Ramirez, bullpen lead Rays to 2-1 victory over Mariners

SEATTLE (AP) Erasmo Ramirez faced his former teammates for the first time, and pitched the kind of game the Seattle Mariners could have used.

Ramirez, who spent three seasons with Seattle before being traded to Tampa Bay on March 31, held the Mariners to one run and seven hits in 5 1/3 innings in helping the Rays to a 2-1 victory Thursday night.

''It was kind of weird, first time in my life facing them in a regular game not like BP or spring training,'' said Ramirez (4-2). ''They know me, I know them. I know they have a long (losing streak), but they are still dangerous.

''I continued to pitch good pitches and let my guys play defense. That was maybe the point, the good defense behind us.''

Relievers Xavier Cedeno, Brandon Gomes, Jake McGee and Kevin Jepsen gave up just three hits and no runs over the final 3 2/3 innings. Jepsen picked up his second save in four opportunities and sent the Mariners down to their sixth straight loss.

The game's most critical defensive play came in the seventh, turned by Rays second baseman Logan Forsythe. With the one-run lead, one out and Austin Jackson on first, Robinson Cano ripped a low liner into the right-side hole. Forsythe dived to the left, short-hopped it and threw to second for the forceout. Kyle Seager ended the threat with another forceout.

''With Cano up, he's so good you can't shift heavily,'' Forsythe said. ''I thought I had decent positioning. I just tried to get a glove behind it. We made the play and got out of the inning.''

Right fielder Steven Souza Jr. was impressed by Forsythe's play.

''Honestly, I didn't think he could get there, so I was charging as hard as I could,'' Souza said. ''When he came out of nowhere and caught it, that was just unbelievable.''

Added manager Kevin Cash: ''It changed the whole inning, probably the whole outcome of the game.''

Mark Trumbo, acquired by Seattle in a six-player trade with Arizona on Wednesday, had a pair of singles.

Roenis Elias (2-3) went eight strong innings, allowing two runs on five hits. He walked one and struck out six.

Ramirez also bailed himself out of the jam in the fifth. With runners on first and third with one out, he picked Cano off first base.

''I was just leaving the bag right then and I crossed my feet,'' Cano said. ''And when I tried to go back, it was too late.''

Joey Butler opened the two-run fourth with a single to right. With one out, Forsythe was hit by a pitch. Butler and Forsythe then pulled off a successful double steal.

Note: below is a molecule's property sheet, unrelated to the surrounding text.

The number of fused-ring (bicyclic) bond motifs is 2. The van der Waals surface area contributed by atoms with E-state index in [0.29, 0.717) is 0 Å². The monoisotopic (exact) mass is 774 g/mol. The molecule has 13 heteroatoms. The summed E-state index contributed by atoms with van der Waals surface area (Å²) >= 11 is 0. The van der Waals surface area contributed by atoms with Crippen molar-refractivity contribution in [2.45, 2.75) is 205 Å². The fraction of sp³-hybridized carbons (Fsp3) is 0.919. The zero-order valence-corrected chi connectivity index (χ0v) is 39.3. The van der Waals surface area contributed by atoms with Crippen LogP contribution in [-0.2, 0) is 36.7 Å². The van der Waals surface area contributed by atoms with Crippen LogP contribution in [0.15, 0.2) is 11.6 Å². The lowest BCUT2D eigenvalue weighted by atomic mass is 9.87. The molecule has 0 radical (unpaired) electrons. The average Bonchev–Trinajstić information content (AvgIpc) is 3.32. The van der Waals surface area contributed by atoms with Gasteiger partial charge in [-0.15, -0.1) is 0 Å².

Souza, who grew up north of Seattle and had a small cheering section behind home plate, followed with an RBI single to center. That ended Elias' 0-for-16 streak with runners in scoring position, over four-plus starts.

''It was a pretty cool moment to play here in front of my family,'' Souza said. ''To do that just makes it more emotional.''

Forsythe scored on Jake Elmore fielder's choice, which held up as the winning run.

Cano's run-scoring single in the fifth made it 2-1. The Mariners have played 37 games decided by two runs or fewer.

TRAINER'S ROOM

Mariners: RHP Hisashi Iwakuma (strained lat), on the DL since April 24, threw 27 pitches off the mound in the bullpen before the game. He said he feels better ''but I'm not there yet.'' He'll have another bullpen session Sunday and again Wednesday in Cleveland. If he progresses, he'll be sent out on a rehab assignment. 1B Logan Morrison (back spasms) was a late scratch.

Rays: OF Desmond Jennings (left knee bursitis), on the DL since May 3 - missing 35 games - will see a knee specialist this week to determine his progress. LHP Matt Moore, working his way back from Tommy John surgery on April 22 last season, will have a second rehab assignment this week. It's not certain when or where. He threw 52 pitches in his first one Wednesday for Single-A Charlotte.

ALL-STAR LLOYD

Mariners manager Lloyd McClendon was named to Ned Yost's American League coaching staff for the 86th All-Star Game in Cincinnati.

''Cincinnati is where I started my big league career,'' McClendon said. ''It'll be fun to go back and visit with some folks.''

Yost told him in spring training that he wanted him on his staff. ''I'm very appreciative he thought of me,'' McClendon said.

RUN STINGY

Entering the game, the Rays had allowed just 192 runs, second-fewest in club history after 54 games (187 in 2010). But they also have scored the third-fewest in club history, 207.

UP NEXT

Mariners: LHP J.A. Happ (3-1, 370) faced the Rays less than two weeks ago in Tampa, a six-inning no-decision. He allowed seven hits and three runs in an eventual Seattle 7-6 victory. Over his last three starts against Tampa, he is 2-1 with a 2.45 ERA with 19 strikeouts.

Rays: RHP Jake Odorizzi (4-5, 2.61) has been stingy against the Mariners in his three career starts. He is 1-1 with an 0.69 ERA, having given up just one run and six hits in 13 innings.

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